Harassment of employees by non-employees

This month we continue with our series of updates in relation to the Equality Act 2010 by informing you how the law has been extended in relation to harassment of employees.

Employers will no doubt appreciate that it is unlawful to discriminate against employees on the grounds of the “protected characteristics” namely sex, pregnancy and maternity, age, disability, race, religion or belief, sexual orientation, gender reassignment and marriage and civil partnership.

One way that discrimination can occur in an employment context is harassment.
Harassment is defined as “unwanted conduct related to a relevant protected characteristic, which has the purpose or effect of violating an individual’s dignity or creating an intimidating, hostile, degrading, humiliating or offensive environment for that individual”. Harassment applies to all protected characteristics except for pregnancy and maternity and marriage and civil partnership.

You may recall from our previous update on the new disability discrimination regime that there are now two new strands of discrimination i.e. discrimination by perception and discrimination by association. Hence, employees can now complain of behaviour that they find offensive even if it is not directed at them and if they do not possess the relevant protected characteristic themselves.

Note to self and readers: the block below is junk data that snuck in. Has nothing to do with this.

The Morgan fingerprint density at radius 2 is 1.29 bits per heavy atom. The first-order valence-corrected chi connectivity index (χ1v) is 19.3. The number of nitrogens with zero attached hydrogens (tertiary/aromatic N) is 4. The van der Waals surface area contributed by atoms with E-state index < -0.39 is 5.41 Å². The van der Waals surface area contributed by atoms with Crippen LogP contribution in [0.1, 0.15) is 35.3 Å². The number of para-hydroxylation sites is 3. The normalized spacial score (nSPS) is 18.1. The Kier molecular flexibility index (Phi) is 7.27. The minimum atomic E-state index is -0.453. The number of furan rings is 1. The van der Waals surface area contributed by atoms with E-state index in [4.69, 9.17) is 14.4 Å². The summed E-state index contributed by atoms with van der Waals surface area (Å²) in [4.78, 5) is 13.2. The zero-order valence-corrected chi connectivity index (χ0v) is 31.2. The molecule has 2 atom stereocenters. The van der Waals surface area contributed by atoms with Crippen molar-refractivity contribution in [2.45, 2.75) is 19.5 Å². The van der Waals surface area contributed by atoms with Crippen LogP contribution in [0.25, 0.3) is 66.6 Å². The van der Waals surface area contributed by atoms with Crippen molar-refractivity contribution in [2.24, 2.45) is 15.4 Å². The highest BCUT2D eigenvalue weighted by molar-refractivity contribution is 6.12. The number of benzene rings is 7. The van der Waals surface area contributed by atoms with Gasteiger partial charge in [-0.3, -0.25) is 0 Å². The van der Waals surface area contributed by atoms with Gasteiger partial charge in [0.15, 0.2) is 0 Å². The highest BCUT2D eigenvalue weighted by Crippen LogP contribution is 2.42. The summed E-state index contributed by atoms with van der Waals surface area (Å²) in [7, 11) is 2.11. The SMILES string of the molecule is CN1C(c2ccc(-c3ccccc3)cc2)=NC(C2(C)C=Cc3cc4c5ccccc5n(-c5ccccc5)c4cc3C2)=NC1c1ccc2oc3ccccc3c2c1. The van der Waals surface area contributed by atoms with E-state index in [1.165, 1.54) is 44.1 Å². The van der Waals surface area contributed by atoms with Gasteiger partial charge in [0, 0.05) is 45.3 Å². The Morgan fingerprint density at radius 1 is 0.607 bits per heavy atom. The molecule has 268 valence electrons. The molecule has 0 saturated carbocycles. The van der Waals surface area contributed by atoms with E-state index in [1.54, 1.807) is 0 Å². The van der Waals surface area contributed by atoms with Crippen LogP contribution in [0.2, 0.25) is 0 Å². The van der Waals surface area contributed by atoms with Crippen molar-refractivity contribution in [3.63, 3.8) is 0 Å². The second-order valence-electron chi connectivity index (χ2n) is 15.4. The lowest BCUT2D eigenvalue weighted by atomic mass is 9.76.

However, there is also a particular type of harassment that employers may not always appreciate that they are liable for, that is, harassment by non-employees i.e. third party harassment. Before the Equality Act 2010 came into force on 1st October 2010, third party harassment was already prohibited on grounds of sex but it has now been extended to cover age, disability, gender reassignment, race, religion or belief and sexual orientation.

Employers are now potentially liable for harassment of their employees by third parties who are not employed by them e.g. customers or clients. If employers are aware of third party harassment then they must take reasonable steps to prevent it from recurring.

This article was written by Lara Murray a Solicitor in our Employment Department.